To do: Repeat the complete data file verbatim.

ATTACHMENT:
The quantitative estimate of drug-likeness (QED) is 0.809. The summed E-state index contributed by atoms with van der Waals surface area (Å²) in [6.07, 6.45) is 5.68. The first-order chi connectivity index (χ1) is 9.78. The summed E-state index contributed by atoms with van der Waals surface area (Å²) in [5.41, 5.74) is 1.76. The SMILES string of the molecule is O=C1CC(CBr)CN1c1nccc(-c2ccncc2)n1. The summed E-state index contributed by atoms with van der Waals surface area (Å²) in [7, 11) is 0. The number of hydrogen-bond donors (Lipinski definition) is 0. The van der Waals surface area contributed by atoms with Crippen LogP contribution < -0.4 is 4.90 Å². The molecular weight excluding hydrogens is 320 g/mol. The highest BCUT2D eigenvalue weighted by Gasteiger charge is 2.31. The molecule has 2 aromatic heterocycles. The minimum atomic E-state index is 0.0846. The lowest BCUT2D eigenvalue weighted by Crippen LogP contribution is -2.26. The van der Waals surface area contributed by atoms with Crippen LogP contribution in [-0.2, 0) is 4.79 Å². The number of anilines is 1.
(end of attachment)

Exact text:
The quantitative estimate of drug-likeness (QED) is 0.809. The summed E-state index contributed by atoms with van der Waals surface area (Å²) in [6.07, 6.45) is 5.68. The first-order chi connectivity index (χ1) is 9.78. The summed E-state index contributed by atoms with van der Waals surface area (Å²) in [5.41, 5.74) is 1.76. The SMILES string of the molecule is O=C1CC(CBr)CN1c1nccc(-c2ccncc2)n1. The summed E-state index contributed by atoms with van der Waals surface area (Å²) in [7, 11) is 0. The number of hydrogen-bond donors (Lipinski definition) is 0. The van der Waals surface area contributed by atoms with Crippen LogP contribution < -0.4 is 4.90 Å². The molecular weight excluding hydrogens is 320 g/mol. The highest BCUT2D eigenvalue weighted by Gasteiger charge is 2.31. The molecule has 2 aromatic heterocycles. The minimum atomic E-state index is 0.0846. The lowest BCUT2D eigenvalue weighted by Crippen LogP contribution is -2.26. The van der Waals surface area contributed by atoms with Crippen LogP contribution in [-0.2, 0) is 4.79 Å². The number of anilines is 1.